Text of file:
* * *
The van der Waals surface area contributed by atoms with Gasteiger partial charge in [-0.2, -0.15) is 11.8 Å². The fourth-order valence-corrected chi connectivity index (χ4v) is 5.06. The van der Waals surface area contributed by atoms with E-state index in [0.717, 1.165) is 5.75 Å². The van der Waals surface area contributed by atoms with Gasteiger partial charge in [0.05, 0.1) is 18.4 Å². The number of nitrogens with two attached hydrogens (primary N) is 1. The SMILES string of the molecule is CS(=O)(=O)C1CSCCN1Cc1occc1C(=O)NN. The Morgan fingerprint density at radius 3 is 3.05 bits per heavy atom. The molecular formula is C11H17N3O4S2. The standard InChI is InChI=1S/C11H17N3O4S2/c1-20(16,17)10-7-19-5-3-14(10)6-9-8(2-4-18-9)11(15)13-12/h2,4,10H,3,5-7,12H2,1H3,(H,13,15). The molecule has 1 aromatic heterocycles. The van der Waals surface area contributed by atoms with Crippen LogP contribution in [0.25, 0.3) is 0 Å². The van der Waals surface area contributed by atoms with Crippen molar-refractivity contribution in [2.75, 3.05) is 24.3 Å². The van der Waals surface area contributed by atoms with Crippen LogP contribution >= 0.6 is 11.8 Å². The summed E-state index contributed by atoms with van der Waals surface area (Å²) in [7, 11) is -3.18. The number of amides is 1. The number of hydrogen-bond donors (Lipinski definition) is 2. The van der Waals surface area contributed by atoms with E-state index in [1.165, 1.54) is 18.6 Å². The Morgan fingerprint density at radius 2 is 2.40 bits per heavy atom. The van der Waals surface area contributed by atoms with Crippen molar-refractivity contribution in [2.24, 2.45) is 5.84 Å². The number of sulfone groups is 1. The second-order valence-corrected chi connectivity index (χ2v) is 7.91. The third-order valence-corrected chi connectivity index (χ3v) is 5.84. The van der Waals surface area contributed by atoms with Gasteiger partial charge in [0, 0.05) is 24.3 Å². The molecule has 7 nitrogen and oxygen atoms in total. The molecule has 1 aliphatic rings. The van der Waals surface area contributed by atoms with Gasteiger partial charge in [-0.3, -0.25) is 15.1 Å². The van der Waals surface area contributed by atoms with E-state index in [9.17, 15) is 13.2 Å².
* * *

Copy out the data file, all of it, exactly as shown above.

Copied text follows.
The van der Waals surface area contributed by atoms with Gasteiger partial charge in [-0.2, -0.15) is 11.8 Å². The fourth-order valence-corrected chi connectivity index (χ4v) is 5.06. The van der Waals surface area contributed by atoms with E-state index in [0.717, 1.165) is 5.75 Å². The van der Waals surface area contributed by atoms with Gasteiger partial charge in [0.05, 0.1) is 18.4 Å². The number of nitrogens with two attached hydrogens (primary N) is 1. The SMILES string of the molecule is CS(=O)(=O)C1CSCCN1Cc1occc1C(=O)NN. The Morgan fingerprint density at radius 3 is 3.05 bits per heavy atom. The molecular formula is C11H17N3O4S2. The standard InChI is InChI=1S/C11H17N3O4S2/c1-20(16,17)10-7-19-5-3-14(10)6-9-8(2-4-18-9)11(15)13-12/h2,4,10H,3,5-7,12H2,1H3,(H,13,15). The molecule has 1 aromatic heterocycles. The van der Waals surface area contributed by atoms with Crippen LogP contribution in [0.25, 0.3) is 0 Å². The van der Waals surface area contributed by atoms with Crippen molar-refractivity contribution in [2.75, 3.05) is 24.3 Å². The van der Waals surface area contributed by atoms with Crippen LogP contribution >= 0.6 is 11.8 Å². The summed E-state index contributed by atoms with van der Waals surface area (Å²) in [7, 11) is -3.18. The number of amides is 1. The number of hydrogen-bond donors (Lipinski definition) is 2. The van der Waals surface area contributed by atoms with E-state index in [1.165, 1.54) is 18.6 Å². The Morgan fingerprint density at radius 2 is 2.40 bits per heavy atom. The van der Waals surface area contributed by atoms with Crippen molar-refractivity contribution in [2.24, 2.45) is 5.84 Å². The number of sulfone groups is 1. The second-order valence-corrected chi connectivity index (χ2v) is 7.91. The third-order valence-corrected chi connectivity index (χ3v) is 5.84. The van der Waals surface area contributed by atoms with Gasteiger partial charge in [0, 0.05) is 24.3 Å². The molecule has 7 nitrogen and oxygen atoms in total. The molecule has 1 aliphatic rings. The van der Waals surface area contributed by atoms with Gasteiger partial charge in [-0.3, -0.25) is 15.1 Å². The van der Waals surface area contributed by atoms with E-state index in [9.17, 15) is 13.2 Å².